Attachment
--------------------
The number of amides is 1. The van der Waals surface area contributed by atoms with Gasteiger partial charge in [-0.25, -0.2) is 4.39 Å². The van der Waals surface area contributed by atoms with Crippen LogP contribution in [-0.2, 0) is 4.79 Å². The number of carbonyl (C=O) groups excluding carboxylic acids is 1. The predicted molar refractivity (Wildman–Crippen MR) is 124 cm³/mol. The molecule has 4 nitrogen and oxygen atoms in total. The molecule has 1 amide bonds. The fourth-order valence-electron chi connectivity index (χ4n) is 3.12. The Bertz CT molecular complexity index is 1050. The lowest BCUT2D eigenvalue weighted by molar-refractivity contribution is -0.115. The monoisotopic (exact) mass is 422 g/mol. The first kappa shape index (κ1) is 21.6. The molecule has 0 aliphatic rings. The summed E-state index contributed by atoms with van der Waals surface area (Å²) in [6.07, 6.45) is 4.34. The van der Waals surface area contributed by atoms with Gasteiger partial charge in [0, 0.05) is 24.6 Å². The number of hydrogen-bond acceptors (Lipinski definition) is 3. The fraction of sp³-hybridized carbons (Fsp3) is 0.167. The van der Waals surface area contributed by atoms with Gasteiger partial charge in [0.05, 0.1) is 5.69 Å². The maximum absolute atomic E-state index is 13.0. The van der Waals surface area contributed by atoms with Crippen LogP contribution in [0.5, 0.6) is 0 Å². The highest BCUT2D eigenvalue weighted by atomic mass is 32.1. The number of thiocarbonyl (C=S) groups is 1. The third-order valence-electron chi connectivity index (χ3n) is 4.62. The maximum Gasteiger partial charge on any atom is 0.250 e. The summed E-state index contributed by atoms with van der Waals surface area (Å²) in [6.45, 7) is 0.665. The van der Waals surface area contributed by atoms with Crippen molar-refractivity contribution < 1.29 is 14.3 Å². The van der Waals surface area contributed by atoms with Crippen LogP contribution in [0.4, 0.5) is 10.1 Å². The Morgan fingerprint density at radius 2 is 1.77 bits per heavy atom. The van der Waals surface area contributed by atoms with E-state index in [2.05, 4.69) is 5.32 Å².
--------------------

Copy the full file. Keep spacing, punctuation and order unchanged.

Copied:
The number of amides is 1. The van der Waals surface area contributed by atoms with Gasteiger partial charge in [-0.25, -0.2) is 4.39 Å². The van der Waals surface area contributed by atoms with Crippen LogP contribution in [-0.2, 0) is 4.79 Å². The number of carbonyl (C=O) groups excluding carboxylic acids is 1. The predicted molar refractivity (Wildman–Crippen MR) is 124 cm³/mol. The molecule has 4 nitrogen and oxygen atoms in total. The molecule has 1 amide bonds. The fourth-order valence-electron chi connectivity index (χ4n) is 3.12. The Bertz CT molecular complexity index is 1050. The lowest BCUT2D eigenvalue weighted by molar-refractivity contribution is -0.115. The monoisotopic (exact) mass is 422 g/mol. The first kappa shape index (κ1) is 21.6. The molecule has 0 aliphatic rings. The summed E-state index contributed by atoms with van der Waals surface area (Å²) in [6.07, 6.45) is 4.34. The van der Waals surface area contributed by atoms with Gasteiger partial charge in [0, 0.05) is 24.6 Å². The number of hydrogen-bond acceptors (Lipinski definition) is 3. The fraction of sp³-hybridized carbons (Fsp3) is 0.167. The van der Waals surface area contributed by atoms with Gasteiger partial charge in [0.05, 0.1) is 5.69 Å². The maximum absolute atomic E-state index is 13.0. The van der Waals surface area contributed by atoms with Crippen LogP contribution in [0.5, 0.6) is 0 Å². The highest BCUT2D eigenvalue weighted by atomic mass is 32.1. The number of thiocarbonyl (C=S) groups is 1. The third-order valence-electron chi connectivity index (χ3n) is 4.62. The maximum Gasteiger partial charge on any atom is 0.250 e. The summed E-state index contributed by atoms with van der Waals surface area (Å²) in [6.45, 7) is 0.665. The van der Waals surface area contributed by atoms with Crippen molar-refractivity contribution < 1.29 is 14.3 Å². The van der Waals surface area contributed by atoms with Crippen LogP contribution in [0.4, 0.5) is 10.1 Å². The Morgan fingerprint density at radius 2 is 1.77 bits per heavy atom. The van der Waals surface area contributed by atoms with E-state index in [2.05, 4.69) is 5.32 Å².